Many Milwaukee voters 'afraid' to vote Tuesday, but here's what you should know if you are voting

NOW: Many Milwaukee voters ’afraid’ to vote Tuesday, but here’s what you should know if you are voting

MILWAUKEE, Wis. (CBS 58) -- Despite mounting pressure at city, state and even national levels, Tuesday's election will go on as planned.

Cities all over the state had to drastically consolidate polling locations on Election Day due to shortages of poll workers. Milwaukee is down to five, compared to the usual 180.

"At this point, we are locked into these five voting centers without any opportunity to expand," said City of Milwaukee Election Commission Executive Director Neil Albrecht during a video conference Saturday afternoon.

Albrecht said the city of Milwaukee has requested 500 members of the National Guard to help work the polls and was waiting to find out how many members would be assigned. Albrecht also said he was concerned about the amount of training the National Guard members would need to help with the assignment.

On Tuesday, the city will not allow more than 50 people in each voting space at a time. Each voting center will have a holding room outside of the voting room to help with social distancing.

Albrecht said voters who plan to vote in person Tuesday should expect long lines and recommends they bring their own supplies, such as a black ballpoint pen.

The drive-up early voting offered at the Zeidler Municipal Building was so busy Saturday morning that Milwaukee police had to shut down several blocks nearby. Albrecht said the site has seen about 800 voters per day, and the city has since expanded the hours from 8 a.m. to 5 p.m. 

Voter Rigoberto Hernandez said he wanted to take advantage of the drive-up option because he is "afraid" to vote on Election Day.

He, like many casting their ballots, asked why Tuesday's election hasn't been postponed.

"Some other states have done it already. I don't know why it took so long for Evers and the Republicans. I blame both of them. They don't care about us," Hernandez said.

In a tweet Saturday morning, Republican Assembly Speaker Robin Vos said: "Milwaukee could easily use city staff to open polling places like many other municipalities are doing in addition to their poll workers. Gov Evers has also offered the National Guard. It appears they want problems instead of an actual solution."

Mayor Tom Barrett criticized Vos for "blaming Milwaukee."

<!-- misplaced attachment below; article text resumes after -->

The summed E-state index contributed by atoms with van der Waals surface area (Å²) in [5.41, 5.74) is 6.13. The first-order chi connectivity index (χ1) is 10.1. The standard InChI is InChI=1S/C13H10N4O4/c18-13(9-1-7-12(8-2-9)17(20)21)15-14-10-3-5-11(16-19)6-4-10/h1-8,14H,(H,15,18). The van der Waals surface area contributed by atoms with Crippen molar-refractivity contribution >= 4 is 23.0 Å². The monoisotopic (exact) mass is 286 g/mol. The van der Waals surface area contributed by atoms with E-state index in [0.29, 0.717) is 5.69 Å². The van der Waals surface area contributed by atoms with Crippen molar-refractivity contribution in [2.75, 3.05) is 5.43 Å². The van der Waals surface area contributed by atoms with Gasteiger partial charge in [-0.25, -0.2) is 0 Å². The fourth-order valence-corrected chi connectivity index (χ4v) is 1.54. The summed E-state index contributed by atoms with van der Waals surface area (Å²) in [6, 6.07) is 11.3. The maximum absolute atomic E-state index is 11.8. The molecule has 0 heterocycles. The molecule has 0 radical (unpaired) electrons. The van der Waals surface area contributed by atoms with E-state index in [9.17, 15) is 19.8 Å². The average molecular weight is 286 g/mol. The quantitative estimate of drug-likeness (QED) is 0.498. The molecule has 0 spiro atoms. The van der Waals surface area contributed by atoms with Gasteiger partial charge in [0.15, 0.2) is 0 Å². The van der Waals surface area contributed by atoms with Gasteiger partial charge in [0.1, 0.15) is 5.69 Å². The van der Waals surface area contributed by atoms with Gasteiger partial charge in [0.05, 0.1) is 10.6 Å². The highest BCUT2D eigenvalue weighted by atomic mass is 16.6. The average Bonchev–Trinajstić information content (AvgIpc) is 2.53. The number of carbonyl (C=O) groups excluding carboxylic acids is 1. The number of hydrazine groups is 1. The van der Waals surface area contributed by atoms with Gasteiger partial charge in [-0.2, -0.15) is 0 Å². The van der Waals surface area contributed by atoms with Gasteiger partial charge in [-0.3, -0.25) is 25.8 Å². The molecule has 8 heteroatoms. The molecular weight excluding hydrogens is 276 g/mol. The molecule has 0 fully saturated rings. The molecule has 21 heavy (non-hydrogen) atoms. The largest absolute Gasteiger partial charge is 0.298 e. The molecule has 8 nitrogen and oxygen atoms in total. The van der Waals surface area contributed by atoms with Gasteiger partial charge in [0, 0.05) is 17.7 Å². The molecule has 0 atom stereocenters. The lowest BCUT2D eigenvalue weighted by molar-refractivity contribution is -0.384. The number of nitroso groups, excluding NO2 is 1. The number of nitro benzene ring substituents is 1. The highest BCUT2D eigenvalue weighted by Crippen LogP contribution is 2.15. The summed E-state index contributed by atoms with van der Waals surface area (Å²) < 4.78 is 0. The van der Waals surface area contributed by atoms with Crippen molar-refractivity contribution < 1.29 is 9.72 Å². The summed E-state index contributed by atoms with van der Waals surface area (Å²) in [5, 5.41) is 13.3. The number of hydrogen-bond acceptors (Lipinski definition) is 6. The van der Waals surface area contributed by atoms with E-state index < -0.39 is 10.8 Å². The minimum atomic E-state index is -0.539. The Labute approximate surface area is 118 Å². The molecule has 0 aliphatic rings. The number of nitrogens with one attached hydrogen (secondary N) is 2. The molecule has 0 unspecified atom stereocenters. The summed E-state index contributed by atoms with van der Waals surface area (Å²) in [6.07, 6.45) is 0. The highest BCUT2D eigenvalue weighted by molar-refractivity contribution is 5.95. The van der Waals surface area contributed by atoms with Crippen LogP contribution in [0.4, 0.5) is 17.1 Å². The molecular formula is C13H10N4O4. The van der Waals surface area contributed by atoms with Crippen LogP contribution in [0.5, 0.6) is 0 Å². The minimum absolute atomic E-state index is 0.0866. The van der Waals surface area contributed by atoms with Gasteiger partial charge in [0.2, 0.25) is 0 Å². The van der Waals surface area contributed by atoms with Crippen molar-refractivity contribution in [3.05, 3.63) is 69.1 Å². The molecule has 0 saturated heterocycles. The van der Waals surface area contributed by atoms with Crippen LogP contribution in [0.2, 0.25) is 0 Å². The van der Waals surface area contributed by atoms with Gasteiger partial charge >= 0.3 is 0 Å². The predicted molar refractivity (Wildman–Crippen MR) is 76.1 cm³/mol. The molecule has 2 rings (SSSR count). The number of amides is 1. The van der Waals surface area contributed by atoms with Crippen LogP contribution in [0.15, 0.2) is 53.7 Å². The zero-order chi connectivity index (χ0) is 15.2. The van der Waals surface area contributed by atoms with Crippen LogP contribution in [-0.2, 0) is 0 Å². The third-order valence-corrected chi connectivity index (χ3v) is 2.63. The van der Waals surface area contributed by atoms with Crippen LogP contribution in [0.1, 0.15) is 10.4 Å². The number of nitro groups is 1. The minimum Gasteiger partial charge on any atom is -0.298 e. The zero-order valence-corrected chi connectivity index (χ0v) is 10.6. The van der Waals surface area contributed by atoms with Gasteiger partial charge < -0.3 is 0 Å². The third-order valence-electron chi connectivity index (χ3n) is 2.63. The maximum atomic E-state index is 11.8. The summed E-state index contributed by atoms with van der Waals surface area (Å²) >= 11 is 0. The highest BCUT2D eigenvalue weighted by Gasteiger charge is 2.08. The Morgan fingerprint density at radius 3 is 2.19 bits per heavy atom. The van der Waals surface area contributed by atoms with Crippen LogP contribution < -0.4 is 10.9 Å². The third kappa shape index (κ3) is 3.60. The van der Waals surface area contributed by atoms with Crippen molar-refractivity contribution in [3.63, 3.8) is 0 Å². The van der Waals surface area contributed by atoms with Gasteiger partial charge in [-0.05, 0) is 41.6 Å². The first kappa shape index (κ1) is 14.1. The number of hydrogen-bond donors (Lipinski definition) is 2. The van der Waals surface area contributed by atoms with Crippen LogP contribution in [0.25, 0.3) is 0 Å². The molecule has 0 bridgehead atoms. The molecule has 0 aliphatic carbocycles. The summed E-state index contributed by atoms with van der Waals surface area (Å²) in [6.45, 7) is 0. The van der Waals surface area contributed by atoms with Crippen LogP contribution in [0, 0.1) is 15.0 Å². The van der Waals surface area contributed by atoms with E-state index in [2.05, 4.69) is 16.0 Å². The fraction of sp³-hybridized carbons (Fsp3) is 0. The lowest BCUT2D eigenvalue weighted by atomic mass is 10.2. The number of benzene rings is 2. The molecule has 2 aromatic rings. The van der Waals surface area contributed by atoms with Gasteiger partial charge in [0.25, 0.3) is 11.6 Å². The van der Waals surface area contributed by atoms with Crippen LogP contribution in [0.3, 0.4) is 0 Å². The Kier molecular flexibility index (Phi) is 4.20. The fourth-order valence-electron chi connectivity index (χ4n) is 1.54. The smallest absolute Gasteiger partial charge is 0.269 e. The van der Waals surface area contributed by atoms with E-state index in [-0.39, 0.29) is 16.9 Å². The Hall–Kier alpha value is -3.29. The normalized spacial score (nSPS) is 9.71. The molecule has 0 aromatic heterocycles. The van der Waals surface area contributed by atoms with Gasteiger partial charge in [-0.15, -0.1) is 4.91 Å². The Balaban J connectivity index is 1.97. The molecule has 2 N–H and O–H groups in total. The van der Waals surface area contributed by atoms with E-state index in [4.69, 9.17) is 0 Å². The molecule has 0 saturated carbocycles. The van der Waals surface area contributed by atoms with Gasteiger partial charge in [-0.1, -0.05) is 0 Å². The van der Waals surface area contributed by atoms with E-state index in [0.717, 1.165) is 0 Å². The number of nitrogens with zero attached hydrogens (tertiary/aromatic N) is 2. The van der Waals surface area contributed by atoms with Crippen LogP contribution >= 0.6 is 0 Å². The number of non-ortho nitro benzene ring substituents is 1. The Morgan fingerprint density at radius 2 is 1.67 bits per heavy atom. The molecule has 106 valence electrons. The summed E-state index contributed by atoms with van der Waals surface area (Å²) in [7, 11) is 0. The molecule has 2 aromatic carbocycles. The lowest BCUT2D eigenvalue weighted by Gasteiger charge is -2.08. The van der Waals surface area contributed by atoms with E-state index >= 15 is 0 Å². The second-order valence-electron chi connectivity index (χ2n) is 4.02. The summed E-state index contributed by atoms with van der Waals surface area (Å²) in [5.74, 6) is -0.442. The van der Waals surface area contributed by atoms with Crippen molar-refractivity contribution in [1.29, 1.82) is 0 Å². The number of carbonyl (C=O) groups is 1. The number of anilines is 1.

"If (Vos) knew how much work our election commission, how much work our health department, others who are working for the city and this county have done to try to control the spread of this pandemic, and then to suggest that we are trying to do something to create a problem. Mr. Speaker, it's a worldwide pandemic," Barrett said.

But Barrett's challenger in the Milwaukee mayoral race, state Sen. Lena Taylor, said she believes there is validity to Vos' statement and the city should open more polling places. 

She said her plan would be to have three polling locations in each of the 15 aldermanic districts with 10 to 15 workers per site, plus members of the National Guard if necessary.

"I believe that state staff, county staff and individuals who were with MPS who have asked to be able to work the polls could be used to have minimized this," Taylor said.

She said she also is concerned that the five voting centers chosen were not the biggest and best sites available.

Albrecht said the five schools were selected because they offer "spacious hallways" outside the voting rooms to establish holding areas to help maintain social distancing. 

He said he is also concerned that voters will go to their normal polling places instead of the five voting centers selected by the city. He said signs will be posted at the neighborhood sites.

He also encourages voters to continue dropping off absentee ballots. In the city, about 87,000 absentee ballots have been issued by mail but only a third had been returned as of Saturday afternoon.

Voters are encouraged to confirm their ward number and voting center location at by clicking the "Find My Polling Place" prompt at the top of the screen, or by visiting and clicking the "Where Do I Vote?" link.

Information about absentee ballot drop-off sites can also be found on the city's website.

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